The greatest percentage of interments records in The Book of Burials are those from the churchyard.  Established around 1676 on Beaver Street east of South Pearl, this churchyard was the successor to the burial ground alongside the Dutch Reformed Church at Broadway and State Street.  In addition to new burials, it received remains moved from its predecessor.  As this graveyard ran out of room, the headstones would be laid flat over the graves and a new six-foot deep layer of  earth spread over it.  New graves would then be opened in this layer above the older burials, a process repeated at least three times.

In 1806, the Second or Middle Dutch Reformed Church was constructed on the site and, again, the remaining headstones were laid over the graves and covered with earth.  Burials here had, by this time, ended with the opening of a municipal cemetery just south of the Capitol and, later, with the establishment of the State Street Burying Grounds which included two large sections for Dutch Reformed interments.  Continue reading

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The Book of Burials – The Vault

Below is a chronological list of burials in the vault of the First Dutch Reformed Church which stood on Broadway at the foot of State Street hill until 1806.

Many of these burials were removed to the Second Dutch Reformed Church where they were placed in a vault beneath the bell tower.  Later, some were moved to the Madison Avenue Reformed Church and, eventually, to the Church Grounds (see Albany’s Dutch Stones and Not The Right Stones). 

See The Book of Burials master post for further details on the list.

Continue reading

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A Tour of Lost Cemeteries

From the companion blog, Albany (NY) History, a brief look at some (though not all) of Albany’s former burial grounds.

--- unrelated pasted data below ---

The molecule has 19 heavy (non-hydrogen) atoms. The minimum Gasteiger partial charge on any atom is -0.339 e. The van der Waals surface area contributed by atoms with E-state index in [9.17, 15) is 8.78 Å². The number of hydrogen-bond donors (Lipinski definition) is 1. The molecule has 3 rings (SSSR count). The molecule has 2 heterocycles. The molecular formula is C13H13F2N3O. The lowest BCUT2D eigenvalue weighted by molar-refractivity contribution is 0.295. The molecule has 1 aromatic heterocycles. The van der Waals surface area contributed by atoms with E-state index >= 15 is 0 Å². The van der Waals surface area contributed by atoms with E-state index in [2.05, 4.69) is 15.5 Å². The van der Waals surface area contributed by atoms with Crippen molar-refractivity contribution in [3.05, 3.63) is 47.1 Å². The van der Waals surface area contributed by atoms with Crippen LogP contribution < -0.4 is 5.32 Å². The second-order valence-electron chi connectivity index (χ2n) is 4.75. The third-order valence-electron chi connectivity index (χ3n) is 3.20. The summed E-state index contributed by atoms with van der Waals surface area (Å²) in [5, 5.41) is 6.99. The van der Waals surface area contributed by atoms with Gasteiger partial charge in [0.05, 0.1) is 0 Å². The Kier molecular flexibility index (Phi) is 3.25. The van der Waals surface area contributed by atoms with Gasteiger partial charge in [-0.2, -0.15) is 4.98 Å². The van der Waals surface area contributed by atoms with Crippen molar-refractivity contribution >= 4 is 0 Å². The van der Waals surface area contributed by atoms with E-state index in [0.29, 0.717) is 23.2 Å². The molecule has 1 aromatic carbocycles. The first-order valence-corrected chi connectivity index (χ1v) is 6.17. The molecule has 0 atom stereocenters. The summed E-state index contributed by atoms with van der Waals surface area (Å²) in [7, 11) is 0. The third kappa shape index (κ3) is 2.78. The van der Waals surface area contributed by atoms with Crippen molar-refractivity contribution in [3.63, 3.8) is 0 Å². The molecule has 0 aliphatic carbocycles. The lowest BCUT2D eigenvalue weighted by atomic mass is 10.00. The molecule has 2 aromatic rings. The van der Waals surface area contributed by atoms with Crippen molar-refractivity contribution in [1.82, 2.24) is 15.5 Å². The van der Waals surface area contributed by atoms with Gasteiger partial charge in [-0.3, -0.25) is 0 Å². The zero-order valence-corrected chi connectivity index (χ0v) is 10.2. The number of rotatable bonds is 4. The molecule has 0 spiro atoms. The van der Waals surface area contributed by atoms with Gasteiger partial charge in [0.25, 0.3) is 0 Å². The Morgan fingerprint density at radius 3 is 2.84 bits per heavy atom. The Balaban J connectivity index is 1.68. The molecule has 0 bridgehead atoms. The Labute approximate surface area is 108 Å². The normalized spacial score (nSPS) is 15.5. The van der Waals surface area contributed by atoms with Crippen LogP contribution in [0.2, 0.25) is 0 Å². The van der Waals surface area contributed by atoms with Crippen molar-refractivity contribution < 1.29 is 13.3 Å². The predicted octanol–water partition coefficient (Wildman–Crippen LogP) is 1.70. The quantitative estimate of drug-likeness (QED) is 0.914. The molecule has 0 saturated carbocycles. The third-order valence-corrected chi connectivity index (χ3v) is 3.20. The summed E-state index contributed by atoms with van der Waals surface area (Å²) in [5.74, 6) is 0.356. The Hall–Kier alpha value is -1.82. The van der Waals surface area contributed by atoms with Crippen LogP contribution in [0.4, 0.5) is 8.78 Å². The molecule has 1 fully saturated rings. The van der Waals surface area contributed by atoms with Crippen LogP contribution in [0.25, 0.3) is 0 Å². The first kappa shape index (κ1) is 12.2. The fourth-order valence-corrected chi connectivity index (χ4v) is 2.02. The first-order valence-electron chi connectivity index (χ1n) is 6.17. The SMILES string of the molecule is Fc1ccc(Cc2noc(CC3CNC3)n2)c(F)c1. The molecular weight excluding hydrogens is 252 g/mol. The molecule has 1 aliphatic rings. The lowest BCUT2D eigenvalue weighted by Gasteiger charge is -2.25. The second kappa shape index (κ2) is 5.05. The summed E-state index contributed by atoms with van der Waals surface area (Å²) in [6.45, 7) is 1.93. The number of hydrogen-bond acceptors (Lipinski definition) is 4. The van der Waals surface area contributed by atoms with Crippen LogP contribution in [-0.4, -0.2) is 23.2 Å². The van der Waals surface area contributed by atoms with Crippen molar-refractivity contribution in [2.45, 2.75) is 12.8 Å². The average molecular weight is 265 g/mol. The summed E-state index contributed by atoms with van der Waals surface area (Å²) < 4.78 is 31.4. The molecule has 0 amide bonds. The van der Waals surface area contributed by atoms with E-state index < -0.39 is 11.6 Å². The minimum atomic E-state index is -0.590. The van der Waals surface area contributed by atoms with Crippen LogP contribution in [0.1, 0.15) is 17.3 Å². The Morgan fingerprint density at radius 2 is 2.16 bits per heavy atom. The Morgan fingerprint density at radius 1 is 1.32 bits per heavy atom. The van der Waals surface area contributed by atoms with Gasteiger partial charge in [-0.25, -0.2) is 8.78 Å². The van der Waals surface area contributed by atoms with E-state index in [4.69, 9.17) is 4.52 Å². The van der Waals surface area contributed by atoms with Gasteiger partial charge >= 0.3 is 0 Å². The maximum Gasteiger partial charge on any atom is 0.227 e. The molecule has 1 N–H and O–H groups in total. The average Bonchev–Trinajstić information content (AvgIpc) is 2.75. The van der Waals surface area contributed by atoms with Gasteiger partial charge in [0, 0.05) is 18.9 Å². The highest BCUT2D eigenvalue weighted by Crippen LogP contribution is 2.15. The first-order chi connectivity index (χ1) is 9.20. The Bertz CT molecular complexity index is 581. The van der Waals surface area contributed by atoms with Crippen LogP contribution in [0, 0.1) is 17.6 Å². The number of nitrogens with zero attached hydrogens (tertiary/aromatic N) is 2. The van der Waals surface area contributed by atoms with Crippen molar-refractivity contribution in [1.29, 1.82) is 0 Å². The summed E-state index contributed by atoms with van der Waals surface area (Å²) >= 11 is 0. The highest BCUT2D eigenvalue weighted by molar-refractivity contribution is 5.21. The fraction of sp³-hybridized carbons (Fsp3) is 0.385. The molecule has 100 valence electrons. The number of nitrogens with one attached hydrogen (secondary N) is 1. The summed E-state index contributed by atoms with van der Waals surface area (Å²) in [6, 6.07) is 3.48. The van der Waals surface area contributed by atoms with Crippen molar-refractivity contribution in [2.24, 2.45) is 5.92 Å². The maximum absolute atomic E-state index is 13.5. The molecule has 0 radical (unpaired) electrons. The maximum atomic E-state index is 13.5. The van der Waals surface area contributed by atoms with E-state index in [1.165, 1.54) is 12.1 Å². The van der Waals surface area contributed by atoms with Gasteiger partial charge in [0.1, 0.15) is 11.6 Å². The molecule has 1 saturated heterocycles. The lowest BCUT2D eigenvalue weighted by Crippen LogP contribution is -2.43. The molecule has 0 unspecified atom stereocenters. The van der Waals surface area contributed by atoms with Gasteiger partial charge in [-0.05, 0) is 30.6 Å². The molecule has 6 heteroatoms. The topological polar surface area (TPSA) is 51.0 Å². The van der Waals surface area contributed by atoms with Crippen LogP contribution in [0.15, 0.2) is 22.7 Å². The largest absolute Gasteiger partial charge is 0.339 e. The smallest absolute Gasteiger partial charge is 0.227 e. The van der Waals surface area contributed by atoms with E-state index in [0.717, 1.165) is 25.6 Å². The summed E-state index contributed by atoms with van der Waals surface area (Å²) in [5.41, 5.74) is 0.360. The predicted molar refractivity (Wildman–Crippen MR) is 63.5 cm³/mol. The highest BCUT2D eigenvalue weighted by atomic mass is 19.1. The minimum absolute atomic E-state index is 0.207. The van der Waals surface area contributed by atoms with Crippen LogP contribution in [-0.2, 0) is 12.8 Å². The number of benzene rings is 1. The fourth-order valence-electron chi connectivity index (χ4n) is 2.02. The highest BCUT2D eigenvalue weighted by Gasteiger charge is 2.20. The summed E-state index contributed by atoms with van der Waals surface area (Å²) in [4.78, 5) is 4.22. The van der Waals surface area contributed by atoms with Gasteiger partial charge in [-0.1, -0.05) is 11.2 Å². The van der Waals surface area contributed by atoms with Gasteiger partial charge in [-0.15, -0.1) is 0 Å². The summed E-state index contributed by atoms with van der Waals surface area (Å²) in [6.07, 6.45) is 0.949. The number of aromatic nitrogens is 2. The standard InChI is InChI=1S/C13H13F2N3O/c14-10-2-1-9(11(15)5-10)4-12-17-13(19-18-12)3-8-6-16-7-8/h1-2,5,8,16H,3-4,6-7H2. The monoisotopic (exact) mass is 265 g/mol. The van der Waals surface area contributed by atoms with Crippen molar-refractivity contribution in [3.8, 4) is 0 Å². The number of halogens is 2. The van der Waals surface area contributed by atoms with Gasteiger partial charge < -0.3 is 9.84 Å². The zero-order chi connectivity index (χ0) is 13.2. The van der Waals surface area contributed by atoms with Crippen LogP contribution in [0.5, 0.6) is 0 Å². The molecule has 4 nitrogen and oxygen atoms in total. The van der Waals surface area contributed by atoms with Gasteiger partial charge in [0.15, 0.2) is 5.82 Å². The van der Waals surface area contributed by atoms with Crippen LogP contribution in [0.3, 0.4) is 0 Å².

A Tour of Lost Cemeteries


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The Cost of Removing A Burial Ground


Above:  Crews at work laying out the new Washington Park ca. 1869.

When the Common Council authorized the removal of 4,000 graves from the State Street Burying Grounds in advance of its redevelopment as a park, it allocated $30,000 for the project.  However, this was not sufficient and an addition $15,000 was added.

A breakdown of expenses:

For removals from

United Presbyterian ground…… $638.03
Methodist Episcopal…… 818.75
First Presbyterian…… 2,103.95
Garretson Station M.E….. 983.20
Dutch Reformed…… 3,369.00
Friends…… 624.90
Universalist…… 1,119.90
Lutheran Ebenezer…… 1,534.35
Third Presbyterian…… 1,194.90
Baptist….. 998.85
Second Presbyterian….. 368.10
St. Mary’s…… 2,514.15
Potter’s Field…… 3,702.25
African Church (estimated)…… 3,814.00
Saint Peter’s (estimated)…… 2,500.00

To grounds in Rural Cemetery…… 4,000.00
To grounds in St. Agnes Cemetery…… 3,000.00
To boxes, large and small…… 8,947.00
To insurance, clerks, sextons, etc……. 2,795.97

The total cost of the project was $42,373.05 or a little over $11 per body.  It’s interesting to note that the most expense sections to remove was the African Church at an estimated $3,814 which hints that the number of burials there far exceeded the number of graves recorded in the Common Council inventory.  The inventory lists forty names, but as the list was compiled from headstones present in 1868, it is likely that many graves there were unmarked. By averaging the cost of the individual burials, it is possible to estimate that the Potters Field and African lots contained approximately 330 and 340 bodies respectively.